No More Chairs at PCS!
La Famille Addams
The Addams Family
On March 8th and 9th 2019, PCS Drama Club presented The Addams Family musical. Charles Addams created The Addams Family as a comic for The New Yorker in 1932. The Addams Family then became a television show on the ABC network that aired in 1964 through 1967. The show was received well by the public and achieved a large viewership. The TV series then became into a movie in 1991 called The Addams Family, followed by the 1993 film called Addams Family Values, and in 1998 a direct to video film was made which was called Addams Family Reunion. The iconic show and movies was then made into a Broadway musical starting in 2010 that originally starred Nathan Lane as Gomez, and Bebe Neuwirth as Morticia. The Addams Family has had a cultural effect, and it’s popular theme song can now be heard playing at sporting events. Unfortunately, The Addams Family musical closed in 2011 on Broadway.
For 29 years Potsdam Central School has participated in the French Exchange. In 1991, the High School french teachers began this program which set in motion an amazing opportunity for Potsdam Juniors or Seniors enrolled in a french course.
Potsdam students have the opportunity to host their french correspondent for approximately two weeks, providing them with meals and a place to sleep. During the day, the french will travel to different areas, including Lake Placid, parts of Canada, and New York City, while experiencing different food, people, and cultures!
After days full of activities and fun, the exchange normally comes to a close with a potluck dinner with all the Americans and French. The last few days, the students get a different taste of the US and travel to New York City to wrap up their trip and fly from there back home.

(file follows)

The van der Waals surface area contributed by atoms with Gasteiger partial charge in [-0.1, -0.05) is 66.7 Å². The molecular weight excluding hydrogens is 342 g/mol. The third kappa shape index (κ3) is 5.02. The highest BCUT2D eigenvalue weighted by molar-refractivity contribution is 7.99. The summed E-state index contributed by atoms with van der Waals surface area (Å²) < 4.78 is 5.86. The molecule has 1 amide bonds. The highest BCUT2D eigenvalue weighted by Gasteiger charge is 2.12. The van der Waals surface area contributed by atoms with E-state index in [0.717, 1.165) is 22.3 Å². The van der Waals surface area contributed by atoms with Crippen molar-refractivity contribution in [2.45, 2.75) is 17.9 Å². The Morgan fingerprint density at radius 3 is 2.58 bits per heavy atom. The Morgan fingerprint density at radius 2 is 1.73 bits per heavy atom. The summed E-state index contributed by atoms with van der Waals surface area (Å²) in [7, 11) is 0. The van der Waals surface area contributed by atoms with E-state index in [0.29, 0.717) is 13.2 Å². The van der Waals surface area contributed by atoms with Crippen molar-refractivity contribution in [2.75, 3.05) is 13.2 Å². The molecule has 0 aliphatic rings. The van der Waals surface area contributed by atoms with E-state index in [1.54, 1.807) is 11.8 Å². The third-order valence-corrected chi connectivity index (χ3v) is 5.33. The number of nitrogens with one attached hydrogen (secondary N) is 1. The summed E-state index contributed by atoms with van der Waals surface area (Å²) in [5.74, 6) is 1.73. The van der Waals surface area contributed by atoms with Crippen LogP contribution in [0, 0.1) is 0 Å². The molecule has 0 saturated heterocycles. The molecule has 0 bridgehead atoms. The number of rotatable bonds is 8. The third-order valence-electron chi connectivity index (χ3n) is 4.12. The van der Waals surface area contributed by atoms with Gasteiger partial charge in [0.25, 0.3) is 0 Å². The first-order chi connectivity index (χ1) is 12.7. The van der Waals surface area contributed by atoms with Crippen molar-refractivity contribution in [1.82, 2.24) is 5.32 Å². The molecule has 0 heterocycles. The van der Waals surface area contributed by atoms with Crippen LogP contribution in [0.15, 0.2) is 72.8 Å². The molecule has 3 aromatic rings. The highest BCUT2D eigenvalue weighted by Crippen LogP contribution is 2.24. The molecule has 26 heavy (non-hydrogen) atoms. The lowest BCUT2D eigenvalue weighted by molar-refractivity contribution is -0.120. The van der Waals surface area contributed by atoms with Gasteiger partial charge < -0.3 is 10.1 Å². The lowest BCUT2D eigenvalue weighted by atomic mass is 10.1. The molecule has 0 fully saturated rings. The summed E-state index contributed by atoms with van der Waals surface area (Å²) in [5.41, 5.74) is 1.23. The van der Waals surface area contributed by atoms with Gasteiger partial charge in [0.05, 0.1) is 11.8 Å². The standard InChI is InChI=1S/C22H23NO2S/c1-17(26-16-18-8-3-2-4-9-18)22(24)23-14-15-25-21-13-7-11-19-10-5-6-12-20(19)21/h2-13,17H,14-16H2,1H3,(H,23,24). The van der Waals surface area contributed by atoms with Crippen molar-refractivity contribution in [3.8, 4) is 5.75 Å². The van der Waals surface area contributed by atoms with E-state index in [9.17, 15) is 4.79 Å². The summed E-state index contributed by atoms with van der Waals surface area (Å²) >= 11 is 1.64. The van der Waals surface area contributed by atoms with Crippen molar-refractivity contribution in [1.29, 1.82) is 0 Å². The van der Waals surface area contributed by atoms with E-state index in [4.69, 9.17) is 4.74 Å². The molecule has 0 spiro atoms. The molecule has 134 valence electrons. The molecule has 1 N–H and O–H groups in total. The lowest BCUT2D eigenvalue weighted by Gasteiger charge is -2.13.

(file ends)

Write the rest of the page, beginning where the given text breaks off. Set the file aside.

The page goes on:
After a few weeks of being away, it is time for the students to reunite across the Atlantic Ocean in France! The American students stay with their french correspondent and are fully emerged into the french language and culture. The students visit paris and museums and get to explore some of the treasures that France holds! From cafes to castles, the students are able to form a knowledge of the real french culture.
However unforgettable these excursions may be, the friendships formed will speak for themselves. Regardless of the language barrier or the thousands of miles that separate the Americans from the French, the students are able to overcome these obstacles and create a memorable friendship. It is no wonder that the exchange is still thriving after all these years!
Jake's Good Things
The P2 moment that started over 3 years ago at PCS is now branching out to local businesses. Each month, Jake’s on the Water is giving the Jake’s Good Things Happen Person of the Month Award; a $100 gift card to someone in our school community who has strengthened their surroundings by their good deeds and actions. This is a collaboration with the Positivity Project, highlighting the importance of caring about other people. Students and staff can fill out an application for their nominee using the link below, or by accessing it on the school’s website. So far, there have been three winners: Mrs. Tharrett, Mr. Scordo, and Mrs. Brosell. Lynn Tharrett is a fifth grade teacher who is battling cancer for the third time. However, she never gives up, and considers her students family. Sean Scordo is a gym teacher at the elementary school, and he is a dedicated member of the school community and is a hero to many students. Lastly, Miranda Brosell, the art teacher at the middle school, won the award. She goes above and beyond in her work, and always has a smile on her face. All of these well-earned rewards are for outstanding people in our school community, and set an example that we should all strive to match.